A visit to the Galapagos provides an unforgettable, absolutely fantastic wildlife experience for every type of natural history enthusiast. Our tour has been specially designed to be the ultimate in wildlife tours to the Galapagos, aiming to provide an in-depth appreciation of the islands (as part of a dedicated natural history group) in a way not possible on the large cruise ships, which take up to 100 or more passengers (many with little interest in wildlife), whose much shorter periods ashore inevitably make for a rushed and incomplete experience.

We shall be travelling on a very comfortable motor yacht, allowing us to visit areas only accessible to smaller boats (and get there without spending too much time over it). The itinerary has been carefully worked out to ensure that we have plenty of time at each place we go ashore to see the wildlife and appreciate it in our own way. It will give us the best chance of finding all of the islands’ accessible endemic birds and many of the endemic reptiles, including both Marine and Land Iguanas, and the famous Giant Tortoises that gave their name to the archipelago (galápagos means ‘riding saddle’ in Spanish and is probably a reference to the shell shape of some of the endemic forms).

During our voyage through this magical archipelago, we plan to visit Seymour (or North Seymour), Genovesa (or Tower), Isabela (or Albemarle), Fernandina (or Narborough), Floreana (or Charles), Española (or Hood), Santa Cruz (or Indefatigable) and San Cristóbal (or Chatham). Cruising amongst the islands is an intensely exciting experience, yet at the same time wonderfully relaxing, with time between landfalls to watch this strange world pass by (and admire the local cetaceans and seabirds), and whilst at anchor, get into the water and snorkel amongst beautiful tropical fish and ever-curious sealions. Of all the wildlife journeys we make on this marvellous but threatened planet of ours, we rate our Galapagos voyages amongst the most amazing and memorable experiences.

Our handsome, first-class motor yacht, the Nemo III, has 8 cabins available for either twin or single occupancy and comfortably takes up to 14 passengers. Five cabins have two single berths and three have a double berth for couples. The pleasant cabins are air-conditioned, have ample storage space, a private bathroom with a hot shower, and 110v AC electrical outlets (with USA-type sockets). On-board instrumentation includes satellite navigation, radar, sonar, single sideband radio and cellular phone. Being a catamaran, Nemo III is a very stable boat (so there is minimal chance of seasickness unless you are unusually prone, or there is atypical weather for this time of year!) and is spacious overall, with a large outdoor viewing/lounging area, and a spacious inside dining and lounge/bar area. The boat carries a crew of seven plus a university-level naturalist guide. If you want a very special Galapagos wildlife adventure, Nemo III can surely provide it. For full details and photographs of Nemo III, one of the best modern yachts available in the Galapagos, have a look at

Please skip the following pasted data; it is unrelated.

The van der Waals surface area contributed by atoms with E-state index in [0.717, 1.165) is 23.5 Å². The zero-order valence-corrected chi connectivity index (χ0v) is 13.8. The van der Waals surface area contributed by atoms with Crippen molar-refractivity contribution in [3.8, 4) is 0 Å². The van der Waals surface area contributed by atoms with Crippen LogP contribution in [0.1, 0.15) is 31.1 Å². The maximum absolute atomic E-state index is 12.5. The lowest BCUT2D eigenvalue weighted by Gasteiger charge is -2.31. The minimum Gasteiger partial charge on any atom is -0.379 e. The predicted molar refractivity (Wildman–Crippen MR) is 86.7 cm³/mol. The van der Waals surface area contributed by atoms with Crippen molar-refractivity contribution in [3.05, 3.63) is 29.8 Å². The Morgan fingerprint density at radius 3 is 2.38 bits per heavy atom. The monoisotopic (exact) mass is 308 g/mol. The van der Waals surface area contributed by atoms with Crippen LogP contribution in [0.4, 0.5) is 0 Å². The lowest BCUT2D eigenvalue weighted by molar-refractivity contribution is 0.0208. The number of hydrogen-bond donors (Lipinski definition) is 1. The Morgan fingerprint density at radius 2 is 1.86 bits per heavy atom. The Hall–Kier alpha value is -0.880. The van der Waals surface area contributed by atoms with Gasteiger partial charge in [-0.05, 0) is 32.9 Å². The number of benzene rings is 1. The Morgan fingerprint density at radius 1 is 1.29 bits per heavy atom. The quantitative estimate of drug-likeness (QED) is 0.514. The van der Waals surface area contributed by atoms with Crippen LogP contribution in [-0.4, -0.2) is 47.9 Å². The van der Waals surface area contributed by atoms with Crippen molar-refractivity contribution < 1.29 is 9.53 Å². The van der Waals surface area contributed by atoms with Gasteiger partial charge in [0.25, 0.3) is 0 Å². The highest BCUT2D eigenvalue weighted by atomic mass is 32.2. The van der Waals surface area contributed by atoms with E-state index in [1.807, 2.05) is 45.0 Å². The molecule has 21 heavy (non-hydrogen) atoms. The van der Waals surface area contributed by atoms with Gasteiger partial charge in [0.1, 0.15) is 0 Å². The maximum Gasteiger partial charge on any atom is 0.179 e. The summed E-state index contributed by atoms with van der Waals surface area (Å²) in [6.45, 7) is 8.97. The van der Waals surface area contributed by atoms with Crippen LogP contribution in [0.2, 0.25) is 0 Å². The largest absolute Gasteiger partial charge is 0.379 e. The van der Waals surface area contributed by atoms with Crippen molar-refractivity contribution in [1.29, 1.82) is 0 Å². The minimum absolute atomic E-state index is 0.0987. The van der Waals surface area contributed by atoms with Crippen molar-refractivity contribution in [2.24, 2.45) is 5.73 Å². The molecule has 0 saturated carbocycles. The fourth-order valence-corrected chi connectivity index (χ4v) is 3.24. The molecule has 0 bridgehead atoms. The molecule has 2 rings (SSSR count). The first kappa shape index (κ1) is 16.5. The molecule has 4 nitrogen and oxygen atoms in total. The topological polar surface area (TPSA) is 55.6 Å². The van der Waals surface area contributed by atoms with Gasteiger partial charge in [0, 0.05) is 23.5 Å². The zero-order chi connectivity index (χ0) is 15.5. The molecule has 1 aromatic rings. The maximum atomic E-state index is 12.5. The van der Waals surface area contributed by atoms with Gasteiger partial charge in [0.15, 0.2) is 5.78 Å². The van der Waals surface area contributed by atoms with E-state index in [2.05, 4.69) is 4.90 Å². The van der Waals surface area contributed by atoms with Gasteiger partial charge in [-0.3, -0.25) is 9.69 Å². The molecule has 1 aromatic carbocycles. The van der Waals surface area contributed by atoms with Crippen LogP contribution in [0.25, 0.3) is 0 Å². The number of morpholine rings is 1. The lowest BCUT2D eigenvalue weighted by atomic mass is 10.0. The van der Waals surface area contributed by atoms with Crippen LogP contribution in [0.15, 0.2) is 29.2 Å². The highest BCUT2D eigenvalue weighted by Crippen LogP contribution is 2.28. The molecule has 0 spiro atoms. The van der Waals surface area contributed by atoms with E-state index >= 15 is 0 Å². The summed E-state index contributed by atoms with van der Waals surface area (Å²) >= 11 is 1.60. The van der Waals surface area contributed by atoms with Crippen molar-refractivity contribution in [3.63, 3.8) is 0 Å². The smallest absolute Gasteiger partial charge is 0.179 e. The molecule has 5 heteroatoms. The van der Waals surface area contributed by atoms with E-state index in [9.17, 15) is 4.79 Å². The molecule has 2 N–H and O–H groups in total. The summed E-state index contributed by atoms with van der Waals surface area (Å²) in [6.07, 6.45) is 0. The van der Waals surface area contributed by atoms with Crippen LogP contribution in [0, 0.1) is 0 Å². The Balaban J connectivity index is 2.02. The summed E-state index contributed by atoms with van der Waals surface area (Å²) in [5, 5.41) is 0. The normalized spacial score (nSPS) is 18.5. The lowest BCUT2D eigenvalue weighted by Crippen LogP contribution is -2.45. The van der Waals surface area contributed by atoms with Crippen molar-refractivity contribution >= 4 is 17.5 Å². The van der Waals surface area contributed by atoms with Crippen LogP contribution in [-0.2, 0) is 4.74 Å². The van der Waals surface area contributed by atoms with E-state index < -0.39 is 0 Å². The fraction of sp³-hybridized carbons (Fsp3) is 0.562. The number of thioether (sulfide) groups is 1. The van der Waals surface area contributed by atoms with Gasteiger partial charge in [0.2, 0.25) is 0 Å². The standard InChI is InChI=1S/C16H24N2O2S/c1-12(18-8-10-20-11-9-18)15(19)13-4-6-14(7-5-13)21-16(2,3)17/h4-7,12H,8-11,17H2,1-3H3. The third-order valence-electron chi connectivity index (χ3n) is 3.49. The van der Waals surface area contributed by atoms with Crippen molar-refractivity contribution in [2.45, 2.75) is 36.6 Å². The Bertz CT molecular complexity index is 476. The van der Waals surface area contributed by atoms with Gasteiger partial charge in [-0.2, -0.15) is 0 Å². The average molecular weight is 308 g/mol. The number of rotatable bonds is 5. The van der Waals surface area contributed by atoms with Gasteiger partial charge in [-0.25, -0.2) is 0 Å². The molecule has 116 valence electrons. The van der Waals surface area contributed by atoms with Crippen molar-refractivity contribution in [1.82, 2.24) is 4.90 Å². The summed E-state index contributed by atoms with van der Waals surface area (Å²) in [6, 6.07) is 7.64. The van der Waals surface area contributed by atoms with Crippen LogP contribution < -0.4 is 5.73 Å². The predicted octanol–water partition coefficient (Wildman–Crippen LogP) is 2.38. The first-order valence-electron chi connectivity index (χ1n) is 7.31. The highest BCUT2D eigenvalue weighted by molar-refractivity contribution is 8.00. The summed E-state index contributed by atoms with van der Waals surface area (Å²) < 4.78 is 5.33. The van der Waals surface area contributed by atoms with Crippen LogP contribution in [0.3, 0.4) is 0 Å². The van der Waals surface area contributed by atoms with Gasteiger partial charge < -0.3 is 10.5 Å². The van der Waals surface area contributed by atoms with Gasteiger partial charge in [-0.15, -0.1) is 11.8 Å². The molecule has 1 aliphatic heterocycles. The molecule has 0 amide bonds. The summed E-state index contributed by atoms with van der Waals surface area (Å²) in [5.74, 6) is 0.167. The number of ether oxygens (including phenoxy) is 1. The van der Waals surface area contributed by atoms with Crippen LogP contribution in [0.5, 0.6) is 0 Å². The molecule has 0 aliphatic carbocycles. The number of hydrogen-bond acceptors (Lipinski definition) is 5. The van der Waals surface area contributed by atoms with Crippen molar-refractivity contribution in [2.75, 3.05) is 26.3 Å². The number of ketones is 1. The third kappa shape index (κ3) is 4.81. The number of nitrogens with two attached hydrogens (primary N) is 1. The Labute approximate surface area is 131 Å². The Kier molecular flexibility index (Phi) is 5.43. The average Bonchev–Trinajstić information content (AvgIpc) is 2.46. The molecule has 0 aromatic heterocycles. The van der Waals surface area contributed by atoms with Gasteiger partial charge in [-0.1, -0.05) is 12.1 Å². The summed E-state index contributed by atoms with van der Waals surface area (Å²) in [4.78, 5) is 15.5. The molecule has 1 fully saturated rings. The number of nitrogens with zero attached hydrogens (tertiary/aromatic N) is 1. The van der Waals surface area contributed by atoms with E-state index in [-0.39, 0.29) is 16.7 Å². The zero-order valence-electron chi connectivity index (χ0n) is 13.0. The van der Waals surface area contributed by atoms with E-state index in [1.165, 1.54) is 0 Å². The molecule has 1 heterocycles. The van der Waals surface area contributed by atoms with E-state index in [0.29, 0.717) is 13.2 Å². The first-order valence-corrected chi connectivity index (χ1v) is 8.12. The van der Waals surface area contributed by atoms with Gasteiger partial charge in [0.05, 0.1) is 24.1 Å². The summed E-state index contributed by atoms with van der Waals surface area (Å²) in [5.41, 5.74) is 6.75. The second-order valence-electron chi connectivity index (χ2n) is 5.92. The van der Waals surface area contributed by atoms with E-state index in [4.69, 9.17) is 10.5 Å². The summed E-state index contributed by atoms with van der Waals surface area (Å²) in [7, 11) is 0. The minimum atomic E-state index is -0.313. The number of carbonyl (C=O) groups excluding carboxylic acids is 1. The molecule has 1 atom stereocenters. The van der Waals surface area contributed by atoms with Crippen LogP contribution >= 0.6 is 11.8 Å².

For anyone with a keen interest in birds, it is vital to select a yacht which has an authorized itinerary that includes all the key islands, and in particular both Genovesa (or Tower) and Española (or Hood), deservedly renowned as the very best of the Galapagos ‘enchanted islands’. Our chosen yacht has the necessary permissions to achieve the perfect itinerary for keen birders.

Birdquest has operated Galapagos birding and wildlife tours since 1989.

The Nature of Galapagos Bird & Wildlife Tours: Tours to Galapagos are very different from most birding tours, and it is important to understand this and accept how Galapagos birding and wildlife tours roll before signing up for one.

The way landings work in Galapagos is tightly controlled by the Galapagos National Park authorities in order to minimize the ’footfall’ of visitors. Only a limited number of boats and visitors are allowed to visit any given site on any given morning or afternoon. Landing periods run from 0600-1200 and 1200-1800, with no exceptions allowed, nor can the order of landings be altered or landing sites varied. So, even if we see the endemic birds in 20 minutes, there is zero possibility of moving on straight away to a new landing site, even if we wanted to!